Recently I met with Conrad Saam, a highly intense and capable search marketing expert. We spoke at length about some of his work at AVVO, a comprehensive directory for Lawyers and Doctors. He is currently their head of marketing and is an avid writer on some of the Internet’s most trafficked sites and blogs. Recently he wrote a post which hit the blogosphere and created an intense amount of buzz and chatter (you know, the who tweet and retweet type of stuff). The title of his post was: “Google vs. Bing: The Fallacy of the Superior Search Engine.” His argument is similar to the last point I tried making: Google and Bing have reached a point in their evolution where there the differentiation between the two search providers is negligible.
Last week when I met with Conrad in downtown Seattle, we discussed the post a little bit. He said, “Search Engine Land was busting my chops to get them some content before week’s end, so I cranked out that post and sent it on to their editor without delving into it more than at a surface level.” Little did he know the impact the post would have. Comments galore and mentions not a few. Another interesting thing he mentioned was that, “because I’m in Seattle there was a bunch of speculation that I was in collusion with Microsoft.”
Saam further iterated that he wished he had spent more time on the article had he known it would have the impact it did. While he may not be 100% correct in his assumption, his argument rings true, over time it is difficult to differentiate between competing products, especially when software development is involved. I like to consider myself an equal opportunity searcher, especially because I am a Seattle native. However, I must admit I use Google much more often. An interesting observation which I have noticed: here in Seattle Bing seems to be used more than in other areas–however it still doesn’t make up for the amount that use Google.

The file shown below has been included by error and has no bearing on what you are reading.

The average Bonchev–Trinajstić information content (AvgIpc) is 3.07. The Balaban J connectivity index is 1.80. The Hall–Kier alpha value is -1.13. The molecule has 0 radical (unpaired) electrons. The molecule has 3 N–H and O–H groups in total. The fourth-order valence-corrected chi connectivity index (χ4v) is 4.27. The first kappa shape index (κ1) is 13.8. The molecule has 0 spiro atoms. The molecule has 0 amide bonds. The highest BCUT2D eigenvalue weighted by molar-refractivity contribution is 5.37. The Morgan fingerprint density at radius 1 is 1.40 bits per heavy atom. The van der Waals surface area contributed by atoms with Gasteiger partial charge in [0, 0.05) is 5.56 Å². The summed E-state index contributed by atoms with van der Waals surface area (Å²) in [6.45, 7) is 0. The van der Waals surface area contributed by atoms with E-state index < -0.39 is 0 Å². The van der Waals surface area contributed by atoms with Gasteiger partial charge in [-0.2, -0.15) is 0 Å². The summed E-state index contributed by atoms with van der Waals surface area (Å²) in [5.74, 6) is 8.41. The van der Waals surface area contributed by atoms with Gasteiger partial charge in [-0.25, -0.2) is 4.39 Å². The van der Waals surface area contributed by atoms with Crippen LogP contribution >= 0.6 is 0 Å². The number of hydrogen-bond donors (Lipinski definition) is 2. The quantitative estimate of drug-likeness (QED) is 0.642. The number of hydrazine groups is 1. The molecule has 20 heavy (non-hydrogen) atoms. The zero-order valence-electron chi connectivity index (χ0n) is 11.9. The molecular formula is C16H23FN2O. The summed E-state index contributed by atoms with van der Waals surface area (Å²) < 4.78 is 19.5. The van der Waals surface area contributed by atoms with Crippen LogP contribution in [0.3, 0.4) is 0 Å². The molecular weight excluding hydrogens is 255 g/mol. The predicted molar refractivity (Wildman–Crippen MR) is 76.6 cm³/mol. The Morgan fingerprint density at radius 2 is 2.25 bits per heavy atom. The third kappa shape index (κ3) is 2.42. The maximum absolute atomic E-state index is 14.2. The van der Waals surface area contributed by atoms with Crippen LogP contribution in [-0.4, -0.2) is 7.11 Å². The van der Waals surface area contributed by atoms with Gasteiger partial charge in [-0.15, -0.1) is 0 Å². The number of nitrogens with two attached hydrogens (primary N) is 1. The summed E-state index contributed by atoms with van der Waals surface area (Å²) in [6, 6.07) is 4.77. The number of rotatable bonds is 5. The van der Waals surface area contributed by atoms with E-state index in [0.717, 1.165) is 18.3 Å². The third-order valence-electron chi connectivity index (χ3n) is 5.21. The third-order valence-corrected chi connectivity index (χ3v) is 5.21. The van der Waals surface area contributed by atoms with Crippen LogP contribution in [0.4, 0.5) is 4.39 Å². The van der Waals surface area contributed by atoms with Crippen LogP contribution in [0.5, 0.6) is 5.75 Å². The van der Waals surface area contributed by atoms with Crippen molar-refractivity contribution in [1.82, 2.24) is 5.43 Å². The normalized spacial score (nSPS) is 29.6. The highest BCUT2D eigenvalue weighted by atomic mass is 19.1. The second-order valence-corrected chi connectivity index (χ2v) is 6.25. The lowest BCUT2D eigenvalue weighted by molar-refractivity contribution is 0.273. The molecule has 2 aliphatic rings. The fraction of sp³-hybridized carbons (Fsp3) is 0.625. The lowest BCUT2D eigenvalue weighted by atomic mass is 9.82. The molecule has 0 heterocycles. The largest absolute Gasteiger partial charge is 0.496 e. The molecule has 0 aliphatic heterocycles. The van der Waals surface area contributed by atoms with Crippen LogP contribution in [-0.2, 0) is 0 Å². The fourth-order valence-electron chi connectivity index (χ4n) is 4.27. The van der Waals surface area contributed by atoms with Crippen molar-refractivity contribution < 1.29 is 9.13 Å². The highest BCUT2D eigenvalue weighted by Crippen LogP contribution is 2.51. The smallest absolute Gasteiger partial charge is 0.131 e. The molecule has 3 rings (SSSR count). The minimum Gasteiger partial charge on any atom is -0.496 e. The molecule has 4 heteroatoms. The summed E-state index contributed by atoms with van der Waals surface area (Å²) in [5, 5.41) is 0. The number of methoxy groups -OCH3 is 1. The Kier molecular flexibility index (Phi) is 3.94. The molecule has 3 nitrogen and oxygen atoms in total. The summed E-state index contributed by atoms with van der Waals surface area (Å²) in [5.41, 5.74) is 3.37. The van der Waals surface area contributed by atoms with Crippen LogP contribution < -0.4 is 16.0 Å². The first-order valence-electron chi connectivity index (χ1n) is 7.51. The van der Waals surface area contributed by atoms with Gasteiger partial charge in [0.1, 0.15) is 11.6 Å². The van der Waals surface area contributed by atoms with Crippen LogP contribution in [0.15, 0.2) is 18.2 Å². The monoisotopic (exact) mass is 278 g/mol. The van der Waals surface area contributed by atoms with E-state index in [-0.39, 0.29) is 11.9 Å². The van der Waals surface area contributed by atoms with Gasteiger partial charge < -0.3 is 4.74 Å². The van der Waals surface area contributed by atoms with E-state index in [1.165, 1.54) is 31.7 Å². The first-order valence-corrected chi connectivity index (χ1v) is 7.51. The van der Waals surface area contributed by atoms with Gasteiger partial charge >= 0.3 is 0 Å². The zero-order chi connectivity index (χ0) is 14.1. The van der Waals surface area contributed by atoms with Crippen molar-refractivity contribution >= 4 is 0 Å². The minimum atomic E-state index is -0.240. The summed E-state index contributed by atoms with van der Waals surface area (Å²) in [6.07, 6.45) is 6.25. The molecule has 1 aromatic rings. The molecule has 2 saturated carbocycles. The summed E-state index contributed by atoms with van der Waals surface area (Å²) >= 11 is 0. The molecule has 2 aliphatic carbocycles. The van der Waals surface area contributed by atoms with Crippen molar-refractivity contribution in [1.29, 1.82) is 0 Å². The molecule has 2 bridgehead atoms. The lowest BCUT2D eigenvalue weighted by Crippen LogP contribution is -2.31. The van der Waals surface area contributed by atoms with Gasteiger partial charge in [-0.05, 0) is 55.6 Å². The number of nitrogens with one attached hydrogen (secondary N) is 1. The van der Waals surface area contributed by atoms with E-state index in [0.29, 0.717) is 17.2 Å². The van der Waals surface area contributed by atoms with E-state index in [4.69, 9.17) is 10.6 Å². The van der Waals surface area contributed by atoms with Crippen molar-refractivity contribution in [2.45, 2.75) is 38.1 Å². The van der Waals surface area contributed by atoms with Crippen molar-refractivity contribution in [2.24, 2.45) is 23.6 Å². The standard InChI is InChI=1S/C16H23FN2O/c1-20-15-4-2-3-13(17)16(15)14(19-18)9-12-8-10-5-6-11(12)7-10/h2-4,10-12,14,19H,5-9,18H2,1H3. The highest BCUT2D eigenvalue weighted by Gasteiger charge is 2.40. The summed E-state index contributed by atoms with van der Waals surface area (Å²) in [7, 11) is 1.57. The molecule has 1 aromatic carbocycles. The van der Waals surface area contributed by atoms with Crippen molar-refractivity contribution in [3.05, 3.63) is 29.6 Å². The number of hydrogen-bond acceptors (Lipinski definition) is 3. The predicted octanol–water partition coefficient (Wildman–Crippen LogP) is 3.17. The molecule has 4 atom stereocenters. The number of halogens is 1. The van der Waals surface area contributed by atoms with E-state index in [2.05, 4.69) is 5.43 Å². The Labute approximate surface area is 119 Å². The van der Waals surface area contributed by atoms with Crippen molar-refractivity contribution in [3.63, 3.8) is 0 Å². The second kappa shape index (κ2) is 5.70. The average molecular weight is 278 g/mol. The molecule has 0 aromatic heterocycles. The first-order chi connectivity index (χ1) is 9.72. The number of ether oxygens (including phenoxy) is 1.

The Bing vs. Google argument is interesting. Recently some very close friends of mine did an elasticity of demand test on Google to find out whether they had monopolistic power. It turns out that for advertising companies, who are Google’s primary source of revenue, that the elasticity is >4. What does this mean in simple terms? It means Google does not hold much market power.
And while there have been accusations by Google that Microsoft is a copycat of its algorithm, the company still seems to doing okay on market share. I would say that Microsoft is to Google in search what Pepsi is to Coke in cola: a highly divested competitor with deep pockets who can help by acting as a competitor to keep the company in check.
What does this mean for digital signage software?
Competition is good. Eventually most software becomes a commodity and differentiation is difficult as product testing has been performed and thousands of users have been working with the product for years. But competition will always force innovation and drive positive change. Capitalism at its finest.
Over time, the quest becomes a race for market share, a question of value and a drive for the best and greatest economies of scale possible. Google has been able to capture this in search. Certainly there is an opportunity in DOOH as well.